I wonder if some people see this movement as saying that women are better than men, that those who are pushing for this want to "kick" off all the men on United States currency and replace them with women. For me, personally, it is definitely not about that. It is about recognizing that there should be equality for men and women, that women have done amazing wonderful things that have benefited our country. That women who have truly changed the world deserve to be recognized, just as men who have changed the world have been. It is showing our society that we recognize that men are not better than women and that women are not better than women. That society benefits from an equal partnership between men and women, and that this is just a step in that direction.

Thursday, April 2, 2015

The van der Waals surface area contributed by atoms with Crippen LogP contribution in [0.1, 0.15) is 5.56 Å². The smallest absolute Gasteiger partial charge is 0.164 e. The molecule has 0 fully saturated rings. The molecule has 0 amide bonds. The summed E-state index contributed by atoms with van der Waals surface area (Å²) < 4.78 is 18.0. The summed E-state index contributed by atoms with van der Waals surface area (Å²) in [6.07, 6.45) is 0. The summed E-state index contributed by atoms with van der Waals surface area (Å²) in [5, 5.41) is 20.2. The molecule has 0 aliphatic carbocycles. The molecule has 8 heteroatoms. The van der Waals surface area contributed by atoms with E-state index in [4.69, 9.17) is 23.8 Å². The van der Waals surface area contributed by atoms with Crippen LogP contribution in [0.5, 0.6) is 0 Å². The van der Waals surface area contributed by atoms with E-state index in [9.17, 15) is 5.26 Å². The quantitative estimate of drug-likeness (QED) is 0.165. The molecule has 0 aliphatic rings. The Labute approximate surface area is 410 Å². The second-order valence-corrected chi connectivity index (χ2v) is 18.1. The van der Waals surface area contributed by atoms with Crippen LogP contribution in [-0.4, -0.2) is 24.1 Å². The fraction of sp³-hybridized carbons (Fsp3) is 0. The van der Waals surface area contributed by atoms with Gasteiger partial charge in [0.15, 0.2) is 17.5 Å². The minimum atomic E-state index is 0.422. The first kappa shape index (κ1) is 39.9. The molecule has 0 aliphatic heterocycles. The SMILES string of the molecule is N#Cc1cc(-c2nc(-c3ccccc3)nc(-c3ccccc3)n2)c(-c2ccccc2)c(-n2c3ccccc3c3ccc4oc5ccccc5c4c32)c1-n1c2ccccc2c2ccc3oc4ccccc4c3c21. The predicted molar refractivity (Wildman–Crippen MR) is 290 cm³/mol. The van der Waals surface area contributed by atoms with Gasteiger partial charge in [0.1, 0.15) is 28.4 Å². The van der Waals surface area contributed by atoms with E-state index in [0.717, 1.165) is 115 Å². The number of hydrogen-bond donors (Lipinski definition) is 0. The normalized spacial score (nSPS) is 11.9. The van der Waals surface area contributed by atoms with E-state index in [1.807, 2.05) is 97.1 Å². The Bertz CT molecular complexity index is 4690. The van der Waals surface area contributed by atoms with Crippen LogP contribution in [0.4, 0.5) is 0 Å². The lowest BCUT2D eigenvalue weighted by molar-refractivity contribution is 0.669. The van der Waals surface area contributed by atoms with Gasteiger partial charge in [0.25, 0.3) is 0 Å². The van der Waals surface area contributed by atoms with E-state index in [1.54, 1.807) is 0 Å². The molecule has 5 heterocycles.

Are You A Feminist?

My 19 year old brother recently asked me after a conversation we had, "What are you one of those FEMINISTS?" "No!" I instantly replied, but immediately thought, "Yes!... No, well not THAT kind of feminist."
Do you know the kind I mean? Those "feminists" who have been coined femi-nazis. The man hating, burn your bras, I can do everything better than a man, men should be locked up and only used for breeding purposes, feminists. I feel like that is the sort of feminism we now associate with the word. It has gotten a whole new meaning and that meaning is not something I identify with. The definition I identify with is that straight out of the dictionary.

Feminism: the advocacy of women's rights on the grounds of political, social, and economic equality to men.

I identify with equal opportunity for men and women. I identify with equal freedom for men and women, the idea that women are just as capable as men. The idea that men and women are compatible and should work together. I identify with the fact that women are powerful, that sometimes they have gifts and abilities that men do not. How many quotes are there out there about this? "If you educate a man you educate an individual, but if you educate a woman you educate a family/nation/generation." Or one of my favorites: